(ash chromosome 16)))

I'm calling here a chromosome in a not-ready state a proto, since it is still expecting a crossover phase. Each proto's significant genes have a chance of 3/10 (or 6/20) to be a 1.

Printing any chromosome, be it a proto or not, is rather easy. We just instruct the format function to pad it with 32 positions, and fill the nonexistant leading positions with zeroes. We can even build a function for that:

(defun format-chromosome (chromosome)
  (declare ((unsigned-byte 32) chromosome))
  (format nil "~32,'0b" chromosome))

(defun print-chromosome (chromosome)
  (princ (format-chromosome chromosome))

Example: Checking zygote generation

Here is an example of what happens when you print an immediately created proto. The first line is the actual value of the 32-bit integer, and the second line is the binary representation of such integer, when you call print-chromosome using its value.


Generating initial chromosomes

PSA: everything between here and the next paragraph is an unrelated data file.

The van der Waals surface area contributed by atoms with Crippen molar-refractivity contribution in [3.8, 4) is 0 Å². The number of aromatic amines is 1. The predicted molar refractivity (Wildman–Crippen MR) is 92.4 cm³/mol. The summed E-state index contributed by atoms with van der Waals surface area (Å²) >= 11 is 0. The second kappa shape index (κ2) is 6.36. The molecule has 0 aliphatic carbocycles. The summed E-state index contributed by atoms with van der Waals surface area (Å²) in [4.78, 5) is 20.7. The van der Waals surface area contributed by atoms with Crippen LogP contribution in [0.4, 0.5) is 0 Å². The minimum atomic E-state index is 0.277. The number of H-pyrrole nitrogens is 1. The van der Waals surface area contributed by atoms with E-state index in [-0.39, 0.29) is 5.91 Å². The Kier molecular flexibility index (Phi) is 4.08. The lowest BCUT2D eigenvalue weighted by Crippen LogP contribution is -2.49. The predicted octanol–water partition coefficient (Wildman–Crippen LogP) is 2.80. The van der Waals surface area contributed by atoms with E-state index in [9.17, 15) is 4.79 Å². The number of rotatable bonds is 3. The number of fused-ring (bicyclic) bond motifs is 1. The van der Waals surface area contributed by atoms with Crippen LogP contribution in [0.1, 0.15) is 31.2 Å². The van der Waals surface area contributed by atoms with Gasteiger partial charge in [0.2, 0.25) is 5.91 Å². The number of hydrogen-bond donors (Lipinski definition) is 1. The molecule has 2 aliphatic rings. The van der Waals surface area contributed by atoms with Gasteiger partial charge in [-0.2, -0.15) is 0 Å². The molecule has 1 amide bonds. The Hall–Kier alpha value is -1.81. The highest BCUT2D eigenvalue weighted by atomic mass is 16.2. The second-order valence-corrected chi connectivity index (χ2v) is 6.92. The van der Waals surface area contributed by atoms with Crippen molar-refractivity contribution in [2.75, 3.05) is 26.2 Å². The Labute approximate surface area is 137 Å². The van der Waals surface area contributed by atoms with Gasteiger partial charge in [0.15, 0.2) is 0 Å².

We generate our first ten chromosomes in a very simple way. We just generate them from zygotes and put them on the list. We also use a helper macro which will only push a new chromosome onto the list if it is not already there.

(defparameter *distinction-threshold*
  (truncate (* (expt 2 32) 0.0001)))

(defun recalculate-fittest (chromosome fitness)
  (cond ((or (null *fittest*) (< (length *fittest*) 2))
         (push chromosome *fittest*))
        ((> fitness (calc-fitness (car *fittest*)))
         (setf *fittest* (list chromosome (car *fittest*))))
        ((> fitness (calc-fitness (cadr *fittest*)))
         (setf *fittest* (list (car *fittest*) chromosome)))))

(defmacro with-distinct-chromosome (&body generator-thunk)
  (let ((chr-sym (gensym))
        (repets  (gensym)))
    `(let ((,chr-sym nil)
           (,repets 0))
       (loop while (or (eq ,chr-sym nil)
                       (member ,chr-sym *population*))
          do (setf ,chr-sym (progn ,@generator-thunk)
                   ,repets  (1+ ,repets))
          never (>= ,repets *distinction-threshold*))
       (unless (>= ,repets *distinction-threshold*)
         (push ,chr-sym *population*)
         (recalculate-fittest ,chr-sym (calc-fitness ,chr-sym))))))